In many ways this is a description of the way random similarities can evoke a similar feel in otherwise disparate regions. There are obvious differences between Notting Hill and St Kilda, not least the latter's close proximity to the beach, the presence of the Melbourne tram network, a free community bus, backpackers hostels, ice addicts stumbling around the streets instead of winos, and the fact that one of the largest local communities is not Afro-Caribbean but Jewish. These are subtle differences, but they don't alter the curious manner in which, perhaps more than any other part of Australia I have seen so far, this area always feels to me the most strangely like home.
Why should this be? Why should I feel such familiarity for somewhere on the other side of the world?
It could be tied up to the way communities help shape places. The impressive new high rise architecture you find along the Yarra River likewise has a feel to me not unlike modern developments along the Thames here in London, or indeed those in cities like Dubai and Singapore. The feel of these landscapes understandably stems from their functionality, being designed for business and commerce rather than for people to live in, so naturally it is harder for individuals to put their own unique stamp on the character of an area.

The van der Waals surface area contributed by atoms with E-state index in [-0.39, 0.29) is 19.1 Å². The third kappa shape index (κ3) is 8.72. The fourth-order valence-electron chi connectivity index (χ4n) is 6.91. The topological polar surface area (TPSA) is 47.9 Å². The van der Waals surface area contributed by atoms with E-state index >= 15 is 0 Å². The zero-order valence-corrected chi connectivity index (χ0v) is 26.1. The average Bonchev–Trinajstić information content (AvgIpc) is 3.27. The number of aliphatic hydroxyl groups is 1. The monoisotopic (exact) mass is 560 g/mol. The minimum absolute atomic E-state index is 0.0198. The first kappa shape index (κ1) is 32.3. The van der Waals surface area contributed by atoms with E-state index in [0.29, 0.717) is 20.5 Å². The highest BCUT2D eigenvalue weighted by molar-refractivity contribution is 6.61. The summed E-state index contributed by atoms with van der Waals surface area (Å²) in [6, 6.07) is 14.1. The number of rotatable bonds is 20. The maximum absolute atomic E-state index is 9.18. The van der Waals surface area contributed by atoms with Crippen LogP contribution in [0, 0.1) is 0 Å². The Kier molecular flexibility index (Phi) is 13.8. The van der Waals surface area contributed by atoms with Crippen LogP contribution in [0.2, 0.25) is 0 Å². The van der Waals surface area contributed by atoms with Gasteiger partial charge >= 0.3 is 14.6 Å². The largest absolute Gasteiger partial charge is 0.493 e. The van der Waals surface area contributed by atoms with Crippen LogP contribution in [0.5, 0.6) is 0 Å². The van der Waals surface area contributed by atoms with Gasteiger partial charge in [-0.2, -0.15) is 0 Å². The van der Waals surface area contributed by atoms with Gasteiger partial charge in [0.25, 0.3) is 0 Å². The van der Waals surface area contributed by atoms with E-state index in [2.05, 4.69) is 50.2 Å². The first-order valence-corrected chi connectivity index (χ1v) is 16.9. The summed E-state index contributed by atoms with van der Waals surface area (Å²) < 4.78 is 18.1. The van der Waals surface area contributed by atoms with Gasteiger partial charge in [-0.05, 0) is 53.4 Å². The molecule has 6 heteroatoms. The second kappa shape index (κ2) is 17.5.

The majesty of the new global riverside architecture is for me offset by a certain coldness, an aloofness which could be related to this very aspect of their nature. They are a spectacle, designed to draw people in and help them forget the mundane and messy landscapes of their ordinary lives and neighbourhoods, whilst forgetting that there is a beauty to the mundane and messy, and the landscapes that people make their own, etched with the lines of many daily struggles, over many years and lifetimes. (This is not to say that modern developments cannot be appropriated by ordinary people, as the skaters mecca along London's Southbank proves.)